“Sit down and dream of your Patricia. I am going to tell father that
my heart is broken.” And shooting a whimsical glance at the amazed and
startled Basil she slipped out of the room.

Five minutes later Miss Carrol arrived, with her household work
completed for the day. In spite of what Mara had told him, Basil would
not follow the path she had pointed out. He was rather more attentive
than usual to Patricia, and gave her to understand that he would wreck
continents for her sake. But the modesty of a man, which is greater
than that of a woman, kept his tongue quiet and his eyes
unintelligent. Patricia did not entirely approve of this restrained
attitude, as she knew that he loved her, and wished to be told so in
plain English. She could not understand why he did not speak. But
Basil himself understood very well. He waited for Patricia to give him
a sufficiently strong hint that she adored him, and then he could lay
himself at her feet. It did not seem right, so Basil thought, to act
on what he had learned from Mara, as that would be taking advantage of
illicit intelligence. But for the sailor’s rigorous views of honour,
the situation could have been adjusted then and there. All the same,
it was not, because she could not speak and he would not.

As for Mara, she returned to her father and demonstrated to him very
plainly that her cousin wished to marry Miss Carrol, and that when the
time came he would do so. Colpster felt annoyed. Mara could not marry
Basil, and would not many Theodore, so his plans for the future
well-being of the family were all disarranged.

“What would you say if I gave Beckleigh to Basil?” he asked pointedly.
“He could marry Patricia, you know, and take my name.”

“I should be very glad,” replied Mara quietly.

“Well, then, I won’t,” said her father, greatly annoyed. “You are the
last of the direct line and should have the property.”

“I wouldn’t know what to do with it.”

“You could live here when I am gone.”

Mara raised her faint eyebrows. “All alone?” she questioned. “You know
I would not allow Theodore to stay, and that Patricia would go with
Basil, who is always moving round the world. Oh, I couldn’t.”

“What’s to be done, then?” asked the Squire helplessly.

Mara threw her arms round his neck, a rare demonstration of affection
from so usually a self-controlled girl. “Wait,” she whispered, “wait
and see what is about to happen.”

“What is about to happen?”

“I don’t know. But something is coming along to change all our lives.”

“How do you know?”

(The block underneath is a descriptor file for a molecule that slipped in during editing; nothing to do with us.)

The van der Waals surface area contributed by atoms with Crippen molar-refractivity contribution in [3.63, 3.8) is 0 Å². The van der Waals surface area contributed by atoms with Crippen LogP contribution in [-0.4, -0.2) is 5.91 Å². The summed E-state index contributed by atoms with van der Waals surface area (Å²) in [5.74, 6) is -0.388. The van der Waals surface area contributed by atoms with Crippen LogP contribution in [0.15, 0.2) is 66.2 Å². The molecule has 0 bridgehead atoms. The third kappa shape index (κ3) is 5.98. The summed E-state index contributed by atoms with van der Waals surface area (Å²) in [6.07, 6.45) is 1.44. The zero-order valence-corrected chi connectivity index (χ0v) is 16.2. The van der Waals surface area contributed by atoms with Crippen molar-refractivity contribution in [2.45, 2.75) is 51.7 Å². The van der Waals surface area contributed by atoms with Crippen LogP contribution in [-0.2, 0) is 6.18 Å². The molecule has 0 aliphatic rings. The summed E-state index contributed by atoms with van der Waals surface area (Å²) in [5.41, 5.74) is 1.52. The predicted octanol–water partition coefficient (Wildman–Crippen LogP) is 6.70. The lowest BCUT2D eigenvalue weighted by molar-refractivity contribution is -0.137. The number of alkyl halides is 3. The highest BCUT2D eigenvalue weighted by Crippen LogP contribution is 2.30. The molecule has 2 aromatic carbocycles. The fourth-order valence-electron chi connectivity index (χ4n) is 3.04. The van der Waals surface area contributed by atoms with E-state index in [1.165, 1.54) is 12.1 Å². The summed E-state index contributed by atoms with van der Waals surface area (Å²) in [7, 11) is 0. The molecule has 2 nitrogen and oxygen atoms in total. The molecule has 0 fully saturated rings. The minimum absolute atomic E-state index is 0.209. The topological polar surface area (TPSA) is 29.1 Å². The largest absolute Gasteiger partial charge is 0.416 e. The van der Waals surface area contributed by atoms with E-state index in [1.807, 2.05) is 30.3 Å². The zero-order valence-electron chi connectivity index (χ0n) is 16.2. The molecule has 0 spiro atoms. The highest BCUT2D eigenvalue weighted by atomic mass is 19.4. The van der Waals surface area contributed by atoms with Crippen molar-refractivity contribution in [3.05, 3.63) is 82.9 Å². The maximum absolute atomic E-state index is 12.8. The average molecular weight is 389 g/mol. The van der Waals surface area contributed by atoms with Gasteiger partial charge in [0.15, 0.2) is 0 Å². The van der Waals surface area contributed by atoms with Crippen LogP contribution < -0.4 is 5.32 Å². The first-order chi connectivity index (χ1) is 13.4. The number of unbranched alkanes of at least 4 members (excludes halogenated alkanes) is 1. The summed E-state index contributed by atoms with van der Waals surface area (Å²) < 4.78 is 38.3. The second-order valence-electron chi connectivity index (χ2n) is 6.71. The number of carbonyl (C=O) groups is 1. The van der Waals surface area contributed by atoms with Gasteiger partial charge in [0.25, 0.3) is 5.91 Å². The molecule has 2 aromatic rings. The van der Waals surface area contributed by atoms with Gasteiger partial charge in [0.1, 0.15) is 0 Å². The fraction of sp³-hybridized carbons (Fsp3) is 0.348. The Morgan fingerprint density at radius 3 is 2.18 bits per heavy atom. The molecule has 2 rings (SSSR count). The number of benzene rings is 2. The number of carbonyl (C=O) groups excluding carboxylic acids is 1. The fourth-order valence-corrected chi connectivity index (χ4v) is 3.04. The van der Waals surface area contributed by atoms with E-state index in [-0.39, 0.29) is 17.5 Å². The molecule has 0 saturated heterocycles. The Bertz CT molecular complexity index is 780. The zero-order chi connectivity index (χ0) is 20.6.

“I can’t tell you. I only feel that there is something in the air

“Oh!” Colpster grew angry; “more of your occult rubbish. I wish you
were an ordinary girl, Mara, and not a dreaming visionary. I shall
wait until the emerald comes back, and then you must make up your mind
to marry Theodore, since Basil’s affections are engaged.”

Mara reflected and thought how very certain Theodore was that the
emerald had gone back to Japan never to return. The recollection gave
her a chance of pacifying her father, and of securing her freedom.
“Very well, then,” she said quietly. “When you get the emerald,
father, I shall marry him,” and in this way the affair was settled for
the time being. But think as she might, Mara could not guess how her
father expected the Mikado Jewel to return to the Colpster family. And
even if it did, she could not understand how its possession would
affect things in any way.

Meanwhile the days and weeks passed by and the time drew near for the
visit of Count Akira. Mara, although she said nothing, was looking
forward to his arrival. Why, she did not know, for, as a rule, she was
quite indifferent to those who came to Beckleigh Hall. In her heart,
however, she felt that he was coming into her life, either for good or
ill, and it was this feeling which made her say to her father that a
change was about to take place. But she could not have put her feeling
into words, and did not attempt to do so. With the fatalism which was
inherent in her character, she waited passively, certain that what was
meant to be would certainly become when the hour struck. There was
nothing more to be said.

Theodore had duly told his uncle of the interview with Isa Lee,
although for obvious reasons he said nothing about the _séance_ with
the grandmother. The Squire was, therefore, anxiously awaiting the
arrival of Harry Pentreddle, as he then hoped to learn how and why the
young man had stolen the emerald. Also, he might be able to guess who
had snatched it from the hand of Patricia, and, if so, could then tell
in whose possession it now was. A great deal depended upon what
Pentreddle had to say, and Colpster watched daily for his coming. But
Count Akira was the first to arrive, and in attending to a new and
fascinating guest, the Squire almost forgot his anxiety to hear the